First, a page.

Practicing Martial ArtsThey seem as immiscible as oil and water: Zen, the peaceful practice of tranquillity, and the martial arts, the deadly techniques of hand-to-hand combat. Yet tradition insists that when Bodhidharma introduced them to the weary priests of Shaolin. He presented them together - a solution to the problem of enfeebling Samsara, a compounded tonic for the spiritually ailing. The priests of Shaolin Monastery were keeping a stale, orthodox regimen when Zen's formidable "Blue Eyed Demon" arrived from India. They were following the "polishing" way of inactivity and removal, the way which claims victory over bodily temptations by avoiding other bodies, which claims victory over contentious thoughts by erasing all thoughts. Too much sitting had numbed their brains and let their physical condition languish, yoked in the sluggish pace of spiritual ennui. They gave the stranger from the West plenty to work with.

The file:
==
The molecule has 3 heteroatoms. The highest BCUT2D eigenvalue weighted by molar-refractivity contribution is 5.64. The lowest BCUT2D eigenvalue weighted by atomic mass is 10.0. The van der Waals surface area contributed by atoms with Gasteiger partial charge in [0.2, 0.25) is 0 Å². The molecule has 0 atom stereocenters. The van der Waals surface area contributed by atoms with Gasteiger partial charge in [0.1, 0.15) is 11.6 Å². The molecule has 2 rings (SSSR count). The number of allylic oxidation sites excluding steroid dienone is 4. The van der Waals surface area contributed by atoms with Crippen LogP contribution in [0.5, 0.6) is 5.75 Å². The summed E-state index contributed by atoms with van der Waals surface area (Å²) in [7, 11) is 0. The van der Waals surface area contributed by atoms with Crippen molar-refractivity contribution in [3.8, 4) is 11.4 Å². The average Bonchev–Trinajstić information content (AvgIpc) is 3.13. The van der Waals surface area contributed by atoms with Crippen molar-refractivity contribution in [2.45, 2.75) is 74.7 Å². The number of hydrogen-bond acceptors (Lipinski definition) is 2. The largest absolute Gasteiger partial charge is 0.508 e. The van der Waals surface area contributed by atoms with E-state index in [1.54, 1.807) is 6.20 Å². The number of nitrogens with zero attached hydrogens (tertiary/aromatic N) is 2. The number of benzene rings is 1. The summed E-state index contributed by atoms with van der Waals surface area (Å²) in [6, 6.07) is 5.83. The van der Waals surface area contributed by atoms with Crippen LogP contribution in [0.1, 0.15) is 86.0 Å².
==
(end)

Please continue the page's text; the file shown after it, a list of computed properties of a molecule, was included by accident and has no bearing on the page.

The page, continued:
TrainingBodhidharma taught them how to be still with purpose and how to be active with meaning. Relentless, he sat before the whitewashed walls of Shaolin and demonstrated Ba Guan (wall gazing) meditation, the effective alpha-generating method psychologists today call the Ganzfeld Technique. As such, it became Zen's only original contribution to meditation's vast catalogue of methods. But it was a good one. And when Bodhidharma got up from his cushion he taught the monks how to put Mind into muscle: he taught them the choreographed combat callisthenics of Gong Fu. Or so legend has it.